Outer House judge refuses petition for recognition of Singaporean moratoria on insolvent offshore companies



Lord Ericht
Lord Ericht

A petition for recognition of foreign legal proceedings under the Cross-Border Insolvency Regulations 2006 by the Director of Finance for a group of insolvent companies has been refused by a judge in the Outer House of the Court of Session.

Chang Chin Fen sought recognition of two orders from the Singapore High Court in relation to Prosafe Rigs Pte Ltd (PRPL) and Prosafe SE, both part of the Prosafe group of companies. The petition was opposed by Cosco Shipping (Qidong) Offshore Ltd, a creditor of both companies, which argued that the liabilities of both companies stood outside of the collective insolvency process.

The petition was heard by Lord Ericht. The petitioner was represented by Delibegovic-Broome QC and the respondent by Keen QC.

Governed by English law

Both PRPL and Prosafe SE owned and operated semi-submersible rigs used as adjuncts to offshore oil and gas installations. PRPL had entered into a contract in 2013 to construct an accommodation rig for Cosco, which under the terms of a promissory note dated 15 August 2016 was governed by the law of England and Wales.

Since 2019, the Prosafe group had been in financial difficulty, and there were not sufficient funds to pay securities it owed in respect of a number of secured debts ranked higher than the monies owed to Cosco. The group sought to effect a restructure in the Singapore courts, which would turn the seller’s credit owed to Cosco into equity. Order with the effect of moratoria were made in respect of both Prosafe and PRPL by the Singapore High Court on 27 May 2021.

Cosco did not submit to the jurisdiction of the Singapore court in respect of the restructure. Its position was that, because the debts Prosafe owed to it were governed by English law, any purported debt for equity swap would be ineffective to extinguish the debt. The petitioner was concerned that Cosco could seek to enforce the Prosafe debts against two oils rigs it owned in the North Sea near Scottish territorial waters.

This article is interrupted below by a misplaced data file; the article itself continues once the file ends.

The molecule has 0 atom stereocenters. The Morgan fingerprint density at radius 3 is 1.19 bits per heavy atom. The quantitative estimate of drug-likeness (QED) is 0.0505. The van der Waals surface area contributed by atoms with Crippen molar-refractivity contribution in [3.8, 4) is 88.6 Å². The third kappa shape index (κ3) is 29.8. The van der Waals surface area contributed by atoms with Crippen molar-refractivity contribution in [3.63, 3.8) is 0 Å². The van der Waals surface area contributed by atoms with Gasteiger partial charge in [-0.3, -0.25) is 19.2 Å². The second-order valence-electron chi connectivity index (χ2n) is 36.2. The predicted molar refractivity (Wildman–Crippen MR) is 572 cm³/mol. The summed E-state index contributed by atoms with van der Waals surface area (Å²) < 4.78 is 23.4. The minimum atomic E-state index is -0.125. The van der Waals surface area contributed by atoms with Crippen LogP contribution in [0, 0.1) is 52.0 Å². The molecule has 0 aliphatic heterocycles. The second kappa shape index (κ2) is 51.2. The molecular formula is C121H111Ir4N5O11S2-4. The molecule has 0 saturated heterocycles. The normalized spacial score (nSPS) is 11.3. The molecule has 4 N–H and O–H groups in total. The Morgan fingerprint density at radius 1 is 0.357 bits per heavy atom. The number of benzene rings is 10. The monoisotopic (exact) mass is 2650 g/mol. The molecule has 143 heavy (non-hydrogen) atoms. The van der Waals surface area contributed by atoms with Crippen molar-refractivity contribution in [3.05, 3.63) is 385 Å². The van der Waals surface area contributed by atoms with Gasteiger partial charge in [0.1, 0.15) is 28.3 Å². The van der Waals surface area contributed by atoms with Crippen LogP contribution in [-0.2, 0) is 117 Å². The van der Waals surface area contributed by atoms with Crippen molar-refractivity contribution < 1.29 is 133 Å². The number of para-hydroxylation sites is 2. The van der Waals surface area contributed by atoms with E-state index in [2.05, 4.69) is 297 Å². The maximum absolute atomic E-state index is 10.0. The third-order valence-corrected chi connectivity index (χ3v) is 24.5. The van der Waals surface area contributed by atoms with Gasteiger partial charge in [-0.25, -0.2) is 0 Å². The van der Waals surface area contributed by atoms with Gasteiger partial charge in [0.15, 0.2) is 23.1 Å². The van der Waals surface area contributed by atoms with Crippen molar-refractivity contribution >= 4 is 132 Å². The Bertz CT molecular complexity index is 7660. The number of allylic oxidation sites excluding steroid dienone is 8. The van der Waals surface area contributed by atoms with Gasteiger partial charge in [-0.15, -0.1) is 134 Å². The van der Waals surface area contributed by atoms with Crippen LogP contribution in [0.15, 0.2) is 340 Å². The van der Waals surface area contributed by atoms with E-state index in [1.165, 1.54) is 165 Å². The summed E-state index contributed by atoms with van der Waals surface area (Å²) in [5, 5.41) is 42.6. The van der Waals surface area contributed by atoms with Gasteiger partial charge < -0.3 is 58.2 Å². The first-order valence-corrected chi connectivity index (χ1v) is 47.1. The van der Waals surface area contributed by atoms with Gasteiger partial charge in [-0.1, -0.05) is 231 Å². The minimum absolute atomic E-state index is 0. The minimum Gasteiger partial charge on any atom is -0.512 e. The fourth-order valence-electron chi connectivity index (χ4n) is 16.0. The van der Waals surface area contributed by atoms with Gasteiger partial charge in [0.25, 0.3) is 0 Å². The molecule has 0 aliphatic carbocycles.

The petitioner expressed concern that creditor action may be taken in Scotland against these rigs and sought to have the terms of the moratoria recognised in Scotland to prevent this. It was submitted that such potential action could prejudice the overall success of the restructuring plan. As there was no public policy reason not to do so, the court was obliged to recognise the Singapore orders.

Counsel for the defender submitted that it was not appropriate for Cosco to be prevented by any order of the Singapore courts from pursuing its ordinary remedies. Its interests would not be protected by the orders sought, and in any event, a foreign insolvency process was not capable of modifying or extinguishing liabilities under a contract governed by English law.

Will not be bound

In his decision, Lord Ericht began by noting: “The difficulties in these petitions lie not so much with recognition under the Model law but with the remedies that are sought.”

He explained further: “A debt under a contract whose proper law is the law of another jurisdiction may, for the purposes of Scots law, be discharged by insolvency proceedings in that other jurisdiction, but such proceedings will not, for the purposes of Scots law, discharge a debt where the proper law of the contract is not the law of the jurisdiction in which the proceedings are taking place.”

Addressing whether the moratoria were connected to the proposed restructuring scheme, Lord Ericht said: “I accept that Singapore law deals with a moratorium and a scheme as two separate procedures: they proceed under two separate statutes and under two separate court processes with separate court orders. However it would be too formalistic to take from this that the Schemes are not relevant to this court’s consideration of the Moratoria in the context of the Model Law.”

He continued: “The applications to the Singapore court for Moratoria in respect of Prosafe and PRPL were closely linked to, and dependent upon, the proposed Schemes. In her affidavit the Petitioner states that the Moratorium is an integral part of the overall restructuring. The Petitioner states that it will be necessary to bind dissenting creditors such as Cosco via the use of a Singapore scheme of arrangement. She makes it clear that the reason for the Scheme was to bind Cosco to the Scheme as Cosco would not agree to the Scheme.”

Turning to how this affected the present petition, he said: “The purpose of the Schemes is to bind dissenting creditors. That is not in itself objectionable. It is a common feature of insolvency and other company law procedures in this and other countries that a majority can, under the supervision of the court, impose the will of the majority upon a dissenting minority.”

However, he went on to say: “As a matter of English law, Cosco will not be bound by the Schemes and the Schemes will not extinguish the liabilities of PRPL and Prosafe under the Seller’s Credit and Guarantee. These liabilities do not, as far as English law is concerned, form part of the restructuring. Pursuing them will not, as far as English law is concerned, disrupt the implementation of the restructuring as they do not form part of that restructuring. Cosco is entitled to enforce its rights under English law, and is entitled to do so before or after the implementation of the Scheme.”

For these reasons, the petition was refused.

© Scottish Legal News Ltd 2021



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